Traders work on the floor of the New York Stock Exchange (NYSE) April 4, 2016. REUTERS/Brendan McDermid

Traders work on the floor of the New York Stock Exchange (NYSE) April 4, 2016. REUTERS/Brendan McDermid

Wall St Down for Third-Straight Day as Microsoft Drags

Stocks Reuters

U.S. stocks were lower a day ahead of a Federal Reserve policy meeting as Microsoft shares dragged all three major indexes down after the company said it would buy LinkedIn for $26.2 billion.

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Microsoft fell as much as 4.7 percent to a four-month low of $49.05. LinkedIn jumped 46.8 percent to $192.43.

The Federal Reserve Open Market Committee (FOMC) will meet on Tuesday and Wednesday to decide when to raise interest rates for the second time in nearly a decade.

Fed Chair Janet Yellen, who had been dropping hints of a rate hike most of last month, was more vague last week on its timing after dismal May hiring data and a possible Brexit raised concerns about the strength of the economy.

"Today seems to be a very volatile day.... The market is always looking for any message the Fed may have in terms of what they do in July or what the statement may be for the meeting," said Omar Aguilar, chief investment officer at Charles Schwab Investment Management.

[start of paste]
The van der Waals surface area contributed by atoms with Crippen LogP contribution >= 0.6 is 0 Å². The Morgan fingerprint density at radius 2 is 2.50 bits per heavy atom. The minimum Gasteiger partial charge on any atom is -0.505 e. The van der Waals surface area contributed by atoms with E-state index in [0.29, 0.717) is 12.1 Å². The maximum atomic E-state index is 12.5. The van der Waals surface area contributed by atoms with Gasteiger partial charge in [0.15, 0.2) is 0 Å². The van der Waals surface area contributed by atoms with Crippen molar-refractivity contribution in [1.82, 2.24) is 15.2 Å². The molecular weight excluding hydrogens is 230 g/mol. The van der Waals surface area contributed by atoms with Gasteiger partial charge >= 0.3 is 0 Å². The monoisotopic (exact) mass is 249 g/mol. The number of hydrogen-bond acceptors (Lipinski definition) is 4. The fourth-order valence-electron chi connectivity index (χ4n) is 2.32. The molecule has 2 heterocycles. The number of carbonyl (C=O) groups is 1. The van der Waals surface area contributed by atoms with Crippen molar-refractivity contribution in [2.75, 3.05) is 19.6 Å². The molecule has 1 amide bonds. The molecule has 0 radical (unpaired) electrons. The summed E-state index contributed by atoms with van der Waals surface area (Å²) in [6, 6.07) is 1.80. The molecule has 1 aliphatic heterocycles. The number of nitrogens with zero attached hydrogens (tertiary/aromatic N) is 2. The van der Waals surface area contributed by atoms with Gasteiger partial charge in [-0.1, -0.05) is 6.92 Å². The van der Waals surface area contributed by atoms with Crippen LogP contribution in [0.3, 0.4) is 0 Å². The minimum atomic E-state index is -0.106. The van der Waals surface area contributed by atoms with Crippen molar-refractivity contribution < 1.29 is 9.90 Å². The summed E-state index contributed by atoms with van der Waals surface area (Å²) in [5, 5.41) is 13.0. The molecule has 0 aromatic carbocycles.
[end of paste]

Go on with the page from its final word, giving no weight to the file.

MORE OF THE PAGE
At 12:24 a.m. ET (1624 GMT), the Dow Jones Industrial Average was down 52.87 points, or 0.3 percent, at 17,812.47.

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The S&P 500 was down 7.57 points, or 0.36 percent, at 2,088.5.

The tech-heavy Nasdaq Composite was down 29.79 points, or 0.61 percent, at 4,864.76.

Nine of the 10 major S&P indexes were lower, led by the 0.92 percent fall in the information technology index.

The Brexit vote provides a lot of volatility, especially in the currency markets, and will continue to do so for the next two weeks, Aguilar said.

Britain will vote on June 23 to determine if it would remain in the European Union.

Safe-haven assets soared on the uncertainty.

Gold prices hit their highest since mid-May and the yen surged to a three-year high.

Oil prices, which showed a momentary rise earlier in the day, were down about 0.5 percent.

An attack in Orlando, Florida, where a gunman killed over 50 people at a nightclub added to the dour mood. Shares of gun makers Smith & Wesson rose 7 percent and Sturm Ruger rose 9 percent.

Apple, which kicked off its annual developers' conference, was down 1.4 percent at $97.42.

Facebook was down 2.7 percent at $113.37 after CNBC said Citron Research was short on the stock.

Declining issues outnumbered advancing ones on the NYSE by 1,831 to 1,102. On the Nasdaq, 1,805 issues fell and 924 advanced.

The S&P 500 index showed 24 new 52-week highs and 2 new lows, while the Nasdaq recorded 34 new highs and 44 new lows. (Reporting by Yashaswini Swamynathan in Bengaluru; Editing by Don Sebastian)

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